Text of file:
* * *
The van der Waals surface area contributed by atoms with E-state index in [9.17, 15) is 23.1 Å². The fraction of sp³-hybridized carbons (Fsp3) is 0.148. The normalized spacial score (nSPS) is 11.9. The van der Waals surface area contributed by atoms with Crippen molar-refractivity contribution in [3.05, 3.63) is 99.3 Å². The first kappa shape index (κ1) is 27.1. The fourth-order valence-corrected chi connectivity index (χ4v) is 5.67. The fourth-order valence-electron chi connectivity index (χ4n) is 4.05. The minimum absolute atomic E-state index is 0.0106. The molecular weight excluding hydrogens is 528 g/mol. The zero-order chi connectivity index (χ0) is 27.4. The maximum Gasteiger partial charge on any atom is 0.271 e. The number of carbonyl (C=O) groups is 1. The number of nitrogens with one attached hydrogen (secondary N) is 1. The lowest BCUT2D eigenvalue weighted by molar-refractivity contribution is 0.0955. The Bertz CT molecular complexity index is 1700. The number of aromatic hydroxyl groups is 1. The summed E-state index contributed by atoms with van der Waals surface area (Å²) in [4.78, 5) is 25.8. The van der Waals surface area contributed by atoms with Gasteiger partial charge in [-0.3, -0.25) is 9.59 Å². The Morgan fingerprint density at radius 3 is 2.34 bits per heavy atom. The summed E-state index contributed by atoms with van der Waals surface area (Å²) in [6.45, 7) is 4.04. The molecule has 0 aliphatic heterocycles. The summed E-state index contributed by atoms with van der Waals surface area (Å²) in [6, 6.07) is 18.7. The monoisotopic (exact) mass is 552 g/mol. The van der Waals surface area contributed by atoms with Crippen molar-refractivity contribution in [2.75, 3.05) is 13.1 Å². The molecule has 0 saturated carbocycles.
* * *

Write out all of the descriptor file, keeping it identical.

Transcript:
The van der Waals surface area contributed by atoms with E-state index in [9.17, 15) is 23.1 Å². The fraction of sp³-hybridized carbons (Fsp3) is 0.148. The normalized spacial score (nSPS) is 11.9. The van der Waals surface area contributed by atoms with Crippen molar-refractivity contribution in [3.05, 3.63) is 99.3 Å². The first kappa shape index (κ1) is 27.1. The fourth-order valence-corrected chi connectivity index (χ4v) is 5.67. The fourth-order valence-electron chi connectivity index (χ4n) is 4.05. The minimum absolute atomic E-state index is 0.0106. The molecular weight excluding hydrogens is 528 g/mol. The zero-order chi connectivity index (χ0) is 27.4. The maximum Gasteiger partial charge on any atom is 0.271 e. The number of carbonyl (C=O) groups is 1. The number of nitrogens with one attached hydrogen (secondary N) is 1. The lowest BCUT2D eigenvalue weighted by molar-refractivity contribution is 0.0955. The Bertz CT molecular complexity index is 1700. The number of aromatic hydroxyl groups is 1. The summed E-state index contributed by atoms with van der Waals surface area (Å²) in [4.78, 5) is 25.8. The van der Waals surface area contributed by atoms with Gasteiger partial charge in [-0.3, -0.25) is 9.59 Å². The Morgan fingerprint density at radius 3 is 2.34 bits per heavy atom. The summed E-state index contributed by atoms with van der Waals surface area (Å²) in [6.45, 7) is 4.04. The molecule has 0 aliphatic heterocycles. The summed E-state index contributed by atoms with van der Waals surface area (Å²) in [6, 6.07) is 18.7. The monoisotopic (exact) mass is 552 g/mol. The van der Waals surface area contributed by atoms with Crippen molar-refractivity contribution in [2.75, 3.05) is 13.1 Å². The molecule has 0 saturated carbocycles.